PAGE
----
Purity is a necessity for ministry. We make a fatal mistake when we think that we can be successful in our service for Christ while pursuing impurity in our personal lives.
"Therefore, having these promises, beloved, let us cleanse ourselves from all defilement of flesh and spirit, perfecting holiness in the fear of God" (2 Cor. 7:1).
The present participle "having" (ἔχοντες) is best taken as a causal participle (Burton, Moods and Tenses, 170). The cause of our cleansing is the promises of God. Paul is referring back to the promises in 6:17-18 about God welcoming us and being a father to us. His loving promises motivate us to live pure lives. Paul uses the subjunctive "let us cleanse" (καθαρίσωμεν) to exhort other believers to join him in purifying their lives (Burton, Moods and Tenses, 74). Paul is not above the calling to purity. He, too, must cleanse his life of all impurity to maintain his integrity in ministry. The sad reality is that many of the biblical heroes of faith failed in the later stages of life and brought dishonor to God through impurity.
Christians should make a clean, hard break from all forms of compromise that might lead to impurity as Paul has argued at the end of chapter 6. 2 Corinthians 7:1 is the conclusion for the argument of 6:14-18 about spiritual compromise. The aorist tense of the verb adds to this sense of decisiveness (Hughes, 2 Corinthians, 258, fn 21), especially when combined with the preposition "from" (ἀπὸ) as in this case. Hebrews 9:14 uses the same combination to explain how Christ offered His blood "to cleanse" our "conscience from dead works" (καθαρίζειν ἀπό). Christ cleansed us positionally and calls us to cleanse ourselves experientially. The preposition "from" (ἀπό) carries the sense of "off" or "away from" indicating that we must wash off the pollution of sin that contaminates our flesh and spirit (Robertson, Grammar, 577-578).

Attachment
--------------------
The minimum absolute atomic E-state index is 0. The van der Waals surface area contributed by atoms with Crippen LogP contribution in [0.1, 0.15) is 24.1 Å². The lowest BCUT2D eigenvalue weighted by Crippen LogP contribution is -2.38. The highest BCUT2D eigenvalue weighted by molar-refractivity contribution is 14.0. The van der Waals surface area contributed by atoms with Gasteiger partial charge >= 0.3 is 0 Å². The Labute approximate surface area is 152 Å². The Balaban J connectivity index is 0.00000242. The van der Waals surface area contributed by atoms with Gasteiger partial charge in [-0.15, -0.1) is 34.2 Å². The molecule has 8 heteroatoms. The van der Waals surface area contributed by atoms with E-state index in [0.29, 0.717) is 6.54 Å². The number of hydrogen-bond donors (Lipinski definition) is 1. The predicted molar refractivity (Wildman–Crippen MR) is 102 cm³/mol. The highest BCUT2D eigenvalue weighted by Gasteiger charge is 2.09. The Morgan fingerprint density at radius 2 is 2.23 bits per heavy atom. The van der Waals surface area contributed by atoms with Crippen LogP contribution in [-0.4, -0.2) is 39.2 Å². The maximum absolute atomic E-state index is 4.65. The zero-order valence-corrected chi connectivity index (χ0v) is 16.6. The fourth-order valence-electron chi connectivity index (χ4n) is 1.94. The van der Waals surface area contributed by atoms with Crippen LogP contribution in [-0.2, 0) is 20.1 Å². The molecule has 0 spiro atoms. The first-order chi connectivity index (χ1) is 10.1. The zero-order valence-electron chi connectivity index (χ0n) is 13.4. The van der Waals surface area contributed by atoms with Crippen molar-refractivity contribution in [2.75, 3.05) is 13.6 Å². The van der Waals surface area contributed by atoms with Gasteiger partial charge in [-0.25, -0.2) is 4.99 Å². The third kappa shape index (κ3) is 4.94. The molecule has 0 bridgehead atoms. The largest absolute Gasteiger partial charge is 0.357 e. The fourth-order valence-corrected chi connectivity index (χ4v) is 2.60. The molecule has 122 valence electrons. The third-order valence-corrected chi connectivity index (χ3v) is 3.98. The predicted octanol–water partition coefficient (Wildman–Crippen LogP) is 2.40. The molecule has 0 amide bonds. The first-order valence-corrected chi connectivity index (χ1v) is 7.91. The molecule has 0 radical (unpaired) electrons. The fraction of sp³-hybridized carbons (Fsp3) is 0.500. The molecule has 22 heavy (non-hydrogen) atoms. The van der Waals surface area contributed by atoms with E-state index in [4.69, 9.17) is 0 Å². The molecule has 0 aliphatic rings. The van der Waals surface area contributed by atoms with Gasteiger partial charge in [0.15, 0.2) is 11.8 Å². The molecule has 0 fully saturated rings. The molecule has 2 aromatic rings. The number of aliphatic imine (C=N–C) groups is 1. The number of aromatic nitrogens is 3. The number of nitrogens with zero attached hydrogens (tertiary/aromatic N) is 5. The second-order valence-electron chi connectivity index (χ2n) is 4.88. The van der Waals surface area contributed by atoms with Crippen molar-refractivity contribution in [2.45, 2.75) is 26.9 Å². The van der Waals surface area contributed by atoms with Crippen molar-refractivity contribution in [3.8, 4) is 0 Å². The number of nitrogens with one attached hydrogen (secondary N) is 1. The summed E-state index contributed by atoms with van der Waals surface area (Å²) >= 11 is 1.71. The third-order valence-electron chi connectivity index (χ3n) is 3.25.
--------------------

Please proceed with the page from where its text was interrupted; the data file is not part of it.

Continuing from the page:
Writers have argued over the meaning of the clause "flesh and spirit" (σαρκὸς καὶ πνεύματος). Paul commonly uses these terms in a technical and theological manner. Flesh is human nature controlled by sin and is incapable of being purified until heaven. Spirit is the good side of Christians and does not need to be purified. These terms spark debate because of their technical theological meanings. However, I think Paul is using these terms nontechnically. He is talking about the outer and inner parts of a human. Paul uses a similar expression, "body and spirit" (τῷ σώματι καὶ τῷ πνεύματι), to refer to a whole person, both the inward and outward parts (1 Cor. 7:34, cf. 1 Cor. 5:3,5). I think Paul is using "flesh and spirit" in a similar nontechnical sense to refer to the totality of a human. All we are in our humanity needs purifying (Martin, 2 Corinthians, 209-210).
Maintaining our purity is necessary for effective ministry. We are "perfecting holiness" (ἐπιτελοῦντες ἁγιωσύνην) as we cleanse our activities. The verb means to bring about, complete or accomplish our holiness (BDAG, 302). Positionally we are holy. Experientially, we bring about our holiness by cleansing ourselves from all impurity in our human lives. It only takes one hard blow from a sinful choice to leave us with an ugly husk where once there was a beautiful flower of ministry.
Lord, keep me from blowing it all the way to the end of my life!